High Flying Southport Air Cadet
Dominic Parkes from 281 (Southport) Squadron – Air Cadets
successfully completed his Gliding Scholarship and obtained his “Silver
Wings” by flying solo in a Vigilant Glider at RAF Woodvale on
Bank Holiday Monday 5th May. The flight was the culmination of
an intensive 6 weekend training courses at 631 Volunteer Gliding
School (VGS), based at RAF Woodvale.
potentially culminating in a solo flight, are awarded to cadets who
demonstrate to the VGS staff and his squadron commander an aptitude
for further training and strong motivation to continue flying. The
minimum age to apply for a Gliding Scholarship is 16 years old.
Those cadets who have
achieved the required standard will be awarded blue wings and a
certificate to show they have successfully completed the course.
Cadets showing the correct aptitude may be invited to continue to
solo level. Cadets who go “solo” will be awarded silver wings
and a certificate.
281 (Southport) Squadron, Flight Lieutenant Dave Wright said:-
“We are very proud of Corporal Parkes, he has shown the right
spirit, determination and enthusiasm to be nominated for this
gliding scholarship and has fully justified our nomination.”
“the course was one of the best things I have done in the Air
Cadets to date and was a great experience.
The solo flight went
really well and whilst I was a bit nervous to start with as the
flight progressed I relaxed a little bit more and thoroughly enjoyed
it with a good landing.
I had the biggest of smiles on my face as I
taxied back to the gliding school. What a great experience!”
If you are 13 years
old or above and are interested in the outdoor life, sport, flying,
gliding, shooting and having fun then please call Flight Lieutenant
Dave Wright on 01704 550393, Monday or Friday night between 7-30 and
9-30 pm or call to the Squadron’s Headquarters, St Peter’s School,
Upper Aughton Road, Birkdale.
Adults are also welcome, as the
Squadron also require Civilian Instructors and Civilian Committee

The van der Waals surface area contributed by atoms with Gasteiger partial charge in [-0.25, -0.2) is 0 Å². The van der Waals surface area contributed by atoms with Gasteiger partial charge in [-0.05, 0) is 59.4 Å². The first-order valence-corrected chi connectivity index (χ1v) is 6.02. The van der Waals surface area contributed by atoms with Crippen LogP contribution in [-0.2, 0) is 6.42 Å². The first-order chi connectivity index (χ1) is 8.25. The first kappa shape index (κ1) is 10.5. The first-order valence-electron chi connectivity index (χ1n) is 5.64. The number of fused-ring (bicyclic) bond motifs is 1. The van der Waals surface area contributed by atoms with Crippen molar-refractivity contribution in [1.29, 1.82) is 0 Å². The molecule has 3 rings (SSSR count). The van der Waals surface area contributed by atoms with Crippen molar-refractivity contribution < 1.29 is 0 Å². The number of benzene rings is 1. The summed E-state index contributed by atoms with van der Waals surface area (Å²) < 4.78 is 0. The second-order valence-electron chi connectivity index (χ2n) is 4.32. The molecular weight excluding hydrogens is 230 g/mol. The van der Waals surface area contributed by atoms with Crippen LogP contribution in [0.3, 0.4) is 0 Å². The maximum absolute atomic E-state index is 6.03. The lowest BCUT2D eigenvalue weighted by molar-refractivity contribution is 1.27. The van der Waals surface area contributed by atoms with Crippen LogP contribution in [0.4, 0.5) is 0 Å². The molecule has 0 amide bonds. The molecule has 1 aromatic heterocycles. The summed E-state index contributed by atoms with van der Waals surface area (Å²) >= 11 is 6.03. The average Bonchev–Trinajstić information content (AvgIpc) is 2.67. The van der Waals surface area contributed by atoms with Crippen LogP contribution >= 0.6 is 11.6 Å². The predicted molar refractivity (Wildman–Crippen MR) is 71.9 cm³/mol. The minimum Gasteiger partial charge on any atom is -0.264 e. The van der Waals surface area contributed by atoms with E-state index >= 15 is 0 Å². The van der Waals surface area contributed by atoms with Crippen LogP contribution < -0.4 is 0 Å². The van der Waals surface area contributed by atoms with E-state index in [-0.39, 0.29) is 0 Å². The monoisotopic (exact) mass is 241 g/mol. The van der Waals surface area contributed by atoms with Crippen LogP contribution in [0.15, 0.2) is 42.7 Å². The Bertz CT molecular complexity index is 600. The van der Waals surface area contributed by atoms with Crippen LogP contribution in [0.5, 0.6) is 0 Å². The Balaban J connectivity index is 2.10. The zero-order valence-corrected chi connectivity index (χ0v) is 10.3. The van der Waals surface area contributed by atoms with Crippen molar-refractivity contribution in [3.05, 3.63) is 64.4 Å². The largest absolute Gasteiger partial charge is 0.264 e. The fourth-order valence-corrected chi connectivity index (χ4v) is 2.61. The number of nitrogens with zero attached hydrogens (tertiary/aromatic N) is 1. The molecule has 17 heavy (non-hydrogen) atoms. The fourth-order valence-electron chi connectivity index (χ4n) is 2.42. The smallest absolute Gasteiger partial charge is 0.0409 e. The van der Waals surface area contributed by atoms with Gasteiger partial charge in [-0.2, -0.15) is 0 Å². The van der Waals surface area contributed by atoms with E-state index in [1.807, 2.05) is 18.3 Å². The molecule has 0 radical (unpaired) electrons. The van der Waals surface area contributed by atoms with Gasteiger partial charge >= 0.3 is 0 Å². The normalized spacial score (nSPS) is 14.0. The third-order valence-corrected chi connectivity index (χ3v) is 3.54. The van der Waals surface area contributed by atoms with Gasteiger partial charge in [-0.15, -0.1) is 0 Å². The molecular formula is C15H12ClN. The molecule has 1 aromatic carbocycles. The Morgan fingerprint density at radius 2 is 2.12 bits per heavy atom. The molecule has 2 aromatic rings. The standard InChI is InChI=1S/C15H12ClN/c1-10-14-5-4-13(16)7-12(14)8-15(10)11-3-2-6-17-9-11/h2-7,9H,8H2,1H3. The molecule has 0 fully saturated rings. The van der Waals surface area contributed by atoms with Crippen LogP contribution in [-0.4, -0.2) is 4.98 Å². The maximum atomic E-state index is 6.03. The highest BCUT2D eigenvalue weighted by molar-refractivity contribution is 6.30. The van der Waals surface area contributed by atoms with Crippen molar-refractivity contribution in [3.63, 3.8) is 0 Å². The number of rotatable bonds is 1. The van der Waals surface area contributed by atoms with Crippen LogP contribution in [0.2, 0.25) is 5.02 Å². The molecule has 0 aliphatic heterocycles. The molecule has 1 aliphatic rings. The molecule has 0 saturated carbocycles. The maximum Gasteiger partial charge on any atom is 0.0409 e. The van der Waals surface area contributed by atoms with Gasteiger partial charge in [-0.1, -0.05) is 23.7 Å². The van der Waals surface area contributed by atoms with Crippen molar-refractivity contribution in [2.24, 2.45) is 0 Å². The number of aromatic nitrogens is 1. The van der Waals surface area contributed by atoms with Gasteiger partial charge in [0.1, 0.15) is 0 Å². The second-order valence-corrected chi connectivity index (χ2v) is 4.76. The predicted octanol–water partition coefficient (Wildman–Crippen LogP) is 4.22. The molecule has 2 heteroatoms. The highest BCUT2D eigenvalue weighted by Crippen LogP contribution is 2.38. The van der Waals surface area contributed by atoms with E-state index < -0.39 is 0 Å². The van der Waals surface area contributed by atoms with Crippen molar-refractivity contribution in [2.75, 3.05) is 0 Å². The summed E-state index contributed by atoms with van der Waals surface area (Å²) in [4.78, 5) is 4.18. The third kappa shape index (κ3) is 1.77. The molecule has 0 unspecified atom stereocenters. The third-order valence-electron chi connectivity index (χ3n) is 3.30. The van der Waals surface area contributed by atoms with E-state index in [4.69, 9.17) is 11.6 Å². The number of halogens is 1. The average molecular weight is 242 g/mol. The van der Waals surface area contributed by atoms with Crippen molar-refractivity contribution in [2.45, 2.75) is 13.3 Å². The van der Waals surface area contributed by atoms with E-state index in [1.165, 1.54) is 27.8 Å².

members. No previous experience is required, just enthusiasm, we
teach you all you need to know!
you want to build your career, spend time away from work”
and long-term career success are increasingly being influenced by
individuals’ willingness to mix their working lives with time spent
studying. Figures published by the Chartered Management Institute
show that employers are attracted to staff who show commitment to
their own professional development, because of the knock-on effect
this has on business.
The data, which comes from a series of research projects undertaken
over the past 4 years, has been issued in the run up to ‘Learning
at Work’ day, a national campaign spearheaded by the Campaign
for Learning. According to the findings, employers accept that
their staff will move on to other jobs, but see immediate ‘business
need’ as a key factor to encourage learning. Asked to identify
reasons for supporting employee development, the top 3 responses
were:- ‘strategic business requirements’, ‘improving
individual prospects for progress’ and ‘enabling staff to do
their job’. Individual respondents also gave a clear indication
that they see value in time spent learning; a rating of 6 out of 10
was given when managers were asked if they had been ‘rewarded and
recognised’ for undertaking development programmes.
Managers were also asked the extent to which learning had helped
their career. 24% said that achieving a qualification led to a
promotion and 23% received a salary increase. The same proportion
(23%) transferred their skills to a new career and 22% got a
new job in the same industry. 53% claimed that they also gained more
respect from colleagues and 70% focused on the opportunity it gave
them to ‘refocus’ their career.
Looking ahead 5 years, 1 in 3 employers also believe that their
managers will become ‘more concerned about professional
development’. 54% argue that managers will also need evidence of
transferable skills to move across industry sectors, with a similar
proportion (51%) suggesting success will be based on ‘broad
business knowledge’. These findings come in the wake of wider
research which revealed that a combination of studying for
qualifications and on-the-job experience has overtaken ‘natural
ability’ as the key ingredient for successful management and
Jo Causon, director of marketing and corporate affairs at the
Chartered Management Institute, says:- “It is becoming
increasingly clear that, if individuals want to succeed, they must
invest time in continually updating their skills. But studying on
its own is not the answer – how managers apply what they learn in
their relationships with customers and colleagues is critical to
Most respondents admit that ‘taking time out’ to learn new
skills improves their self-awareness and interpersonal capabilities.
For example, 79% suggest that one practical benefit is the
development of their leadership skills and 66% believe they are
better equipped to deal with interpersonal issues as a result of
studying for a qualification.
Tricia Hartley, chief executive at the Campaign for Learning adds:-
"Learning whilst working can be a considerable challenge,
particularly with the pressures we all face to deliver on time,
every time. However, it is clear from this research as well as the
feedback we receive from the many organisations taking part in
Learning at Work Day that there is no substitute for continuous
learning, as without this the ability to meet new and changing
demands is diminished.”